In other lists, al-Shidyaq comes up with virtuoso accounts of women’s ways of walking, ugliness in women, and forms of insincerity, among many others. Davies says that in cases where the English language is simply unable to reproduce the copiousness of the Arabic, he has resorted to phrase-making, even if this betrays the concision of the original. A good thesaurus can obviously help, as can the resources available on the Internet. But sometimes it is necessary to invent terms to render Al-Shidyaq’s Arabic, for example by “using Google’s Latin translation facility to create non-existent items.”

Of women’s ways of walking, also in volume two, Davies thus comes up with “her staggering and swaying, her tottering and strutting, her bending and bowing, her coyness and bough-like curvaceousness, the trailing of her skirts over the ground as she walks and her sweeping by, her turning of her face aside as she proceeds and her walking with a swinging gait, her stepping out manfully and her walking proudly in her clothes, her ambling and rambling, her stepping like a pouting pigeon and her rolling gait, the swinging of her mighty buttocks and her sashaying, the insinuating wriggling of her shoulders, her pretty waddling and the way she walks as though she were short, her shaking of her shoulders, her sprinting and her haughtiness…” and so the list goes on.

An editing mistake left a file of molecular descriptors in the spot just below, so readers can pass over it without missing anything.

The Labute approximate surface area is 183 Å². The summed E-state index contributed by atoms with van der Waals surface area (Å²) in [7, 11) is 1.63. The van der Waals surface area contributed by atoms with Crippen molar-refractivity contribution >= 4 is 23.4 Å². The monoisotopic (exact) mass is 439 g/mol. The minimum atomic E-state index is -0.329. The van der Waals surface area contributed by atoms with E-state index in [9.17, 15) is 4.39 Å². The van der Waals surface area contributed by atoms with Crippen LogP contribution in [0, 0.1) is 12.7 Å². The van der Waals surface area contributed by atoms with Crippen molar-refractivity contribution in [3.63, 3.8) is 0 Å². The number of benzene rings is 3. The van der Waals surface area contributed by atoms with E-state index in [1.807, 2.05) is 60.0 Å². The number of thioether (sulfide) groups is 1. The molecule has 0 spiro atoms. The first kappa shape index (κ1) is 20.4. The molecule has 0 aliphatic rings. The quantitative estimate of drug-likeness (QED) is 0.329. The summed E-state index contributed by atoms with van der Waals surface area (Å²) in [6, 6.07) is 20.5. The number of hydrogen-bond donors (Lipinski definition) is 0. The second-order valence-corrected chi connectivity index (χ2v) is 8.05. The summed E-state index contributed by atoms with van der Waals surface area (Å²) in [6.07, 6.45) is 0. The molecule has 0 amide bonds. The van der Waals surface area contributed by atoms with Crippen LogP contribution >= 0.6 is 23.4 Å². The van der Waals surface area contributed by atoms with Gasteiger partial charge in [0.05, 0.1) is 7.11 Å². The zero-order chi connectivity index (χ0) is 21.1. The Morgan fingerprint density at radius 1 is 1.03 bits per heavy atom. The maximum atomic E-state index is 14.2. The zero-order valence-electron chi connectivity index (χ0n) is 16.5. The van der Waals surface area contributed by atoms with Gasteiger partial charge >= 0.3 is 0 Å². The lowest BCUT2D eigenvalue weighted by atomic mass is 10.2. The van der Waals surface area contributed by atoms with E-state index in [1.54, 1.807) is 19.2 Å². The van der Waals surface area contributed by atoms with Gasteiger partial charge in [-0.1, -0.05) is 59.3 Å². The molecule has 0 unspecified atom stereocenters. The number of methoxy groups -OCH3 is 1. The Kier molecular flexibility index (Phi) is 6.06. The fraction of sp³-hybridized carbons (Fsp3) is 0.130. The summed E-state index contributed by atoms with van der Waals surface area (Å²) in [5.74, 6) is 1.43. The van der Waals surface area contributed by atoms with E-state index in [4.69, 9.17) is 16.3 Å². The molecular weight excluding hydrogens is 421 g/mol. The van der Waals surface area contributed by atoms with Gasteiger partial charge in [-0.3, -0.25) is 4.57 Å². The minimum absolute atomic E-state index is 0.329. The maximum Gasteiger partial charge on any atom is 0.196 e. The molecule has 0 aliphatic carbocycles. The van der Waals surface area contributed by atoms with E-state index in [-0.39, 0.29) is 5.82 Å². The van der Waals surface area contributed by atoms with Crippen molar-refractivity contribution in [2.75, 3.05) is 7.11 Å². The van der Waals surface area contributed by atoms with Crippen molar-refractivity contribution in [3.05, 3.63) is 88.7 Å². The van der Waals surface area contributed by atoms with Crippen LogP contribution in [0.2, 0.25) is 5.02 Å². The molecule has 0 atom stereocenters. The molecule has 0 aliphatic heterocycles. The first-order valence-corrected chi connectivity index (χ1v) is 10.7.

Of ugliness in women, riffed on in volume two, he writes of women who are “nanoid, endomorphic, adipose, fubsy, hebetudinous, impulchritudinous, chamaephytic, and troglydytic,” of others who are “crockadillapigs, shorties, runties, trolls, long-necked pinheads, midgets, wide-wooed woofers, waddlers, bitty-butted beasts, scrawnies, and spindle-legs,” and those who are “brevo-turpicular, magno-pinguicular, vasto-oricular, ignobilar, exiguo-deformicular, flaccido-ventricular, obsear, randicular, nigero-malo-incultular and hyper-rustico-rapacular.”

To be fair to the author, these lists come in the context of 12 pages of words describing beauty in women, these also severely testing the resources of English. Since that language is not up to the task of translating it, Davies writes that sometimes he has had to resort to a strategy of “representation,” rather than “translation,” of al-Shidyaq’s text, aiming not so much for “one-to-one equivalence as similarity of effect.”